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It’s important not to choose one decision out from many since each has its own pros and cons which needs careful consideration before making a final decision. This also means that there are no right or wrong as they’re all individual decisions depending on personal circumstances. Dr. Kerr should consider the fact that the Smiths think that they have adequate information on whether to vaccinate Anna or not. The doctor should be able to understand the parent’s concern and as a result ensure that they are well educated before he can make a judgement.

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Lastly, ethical behavior is a vital aspect in making a sound ethical-decisions. It involves personal and social values, such as having the courage to confront major challenges. Ethical behavior is not just about following a set of rules, but an individual’s personal sense of responsibility to his or her values and society. Ethical behavior in healthcare involves the rights, welfare and integrity of the patients, if ethics are not followed then it can have detrimental outcomes.

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British Medical Journal states that doctors have a responsibility to protect the public from scientific or medical practices which offer no personal benefit and/or are potentially harmful. Doctors do not need to be perfect, but as long as they try their best to behave ethically then this should be acceptable. The idea of informed consent was introduced in the late 1950s by Henry K Beecher (Giubilini, 2021). He found that in a number of studies the participants were unaware how the research would affect them and what exactly they were volunteering for. Dr. Kerr has the professional duty of behaving accordingly.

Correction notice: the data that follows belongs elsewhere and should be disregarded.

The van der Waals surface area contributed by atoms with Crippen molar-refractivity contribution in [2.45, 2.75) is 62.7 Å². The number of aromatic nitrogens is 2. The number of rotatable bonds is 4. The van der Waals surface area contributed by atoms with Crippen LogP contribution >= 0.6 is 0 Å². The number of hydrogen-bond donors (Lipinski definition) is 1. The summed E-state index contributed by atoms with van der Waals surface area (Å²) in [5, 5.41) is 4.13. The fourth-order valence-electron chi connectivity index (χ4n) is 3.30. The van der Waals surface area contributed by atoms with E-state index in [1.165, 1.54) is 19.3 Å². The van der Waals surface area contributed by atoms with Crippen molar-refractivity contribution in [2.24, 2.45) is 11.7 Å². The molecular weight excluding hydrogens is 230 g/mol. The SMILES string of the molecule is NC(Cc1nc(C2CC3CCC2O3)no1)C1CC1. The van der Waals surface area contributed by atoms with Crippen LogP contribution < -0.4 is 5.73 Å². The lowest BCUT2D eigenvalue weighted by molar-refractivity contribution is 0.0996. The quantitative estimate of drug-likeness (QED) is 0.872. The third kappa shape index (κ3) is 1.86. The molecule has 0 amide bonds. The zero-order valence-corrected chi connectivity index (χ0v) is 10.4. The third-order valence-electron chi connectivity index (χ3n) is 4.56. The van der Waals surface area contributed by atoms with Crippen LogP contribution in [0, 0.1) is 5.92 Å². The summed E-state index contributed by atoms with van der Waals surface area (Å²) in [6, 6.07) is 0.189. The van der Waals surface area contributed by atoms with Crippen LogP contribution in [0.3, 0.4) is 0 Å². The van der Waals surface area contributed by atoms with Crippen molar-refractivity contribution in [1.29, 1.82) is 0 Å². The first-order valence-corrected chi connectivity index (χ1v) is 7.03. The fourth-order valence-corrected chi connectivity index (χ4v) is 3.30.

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In conclusion, it is ethically right that children are fully vaccinated. In addition, there is a moral imperative to vaccinate children before they are at risk of catching the disease from other children. As the majority of parents recognize and agree with these two points, it would be unethical for a parent to refuse vaccination for their child. The key point here is that all parents should have access to fully immunized, healthy children and work together as a community towards this important goal. Ultimately, this means that whether or not vaccinations are ethically right depends on the individual’s opinion on what is morally right. And since morality is relative in some cases, individuals must consider their own personal morals and ethics when making decisions like whether or not they should vaccinate their child.

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References

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Doherty, R. F. (2020). Ethical Dimensions in the Health Professions-E-Book. Elsevier Health Sciences.

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Ethical Decision-Making Model . (2022). Retrieved 12 February 2022, from https://media.capella.edu/CourseMedia/nhs4000element18816/wrapper.aspGiubilini, A. (2021). Vaccination ethics. British medical bulletin, 137(1), 4-12.

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Treglia, G., Cuzzocrea, M., Giovanella, L., Elzi, L., & Muoio, B. (2021). Prevalence and significance of hypermetabolic lymph nodes detected by 2-[18F] FDG PET/CT after COVID-19 vaccination: a systematic review and a meta-analysis. Pharmaceuticals, 14(8), 762.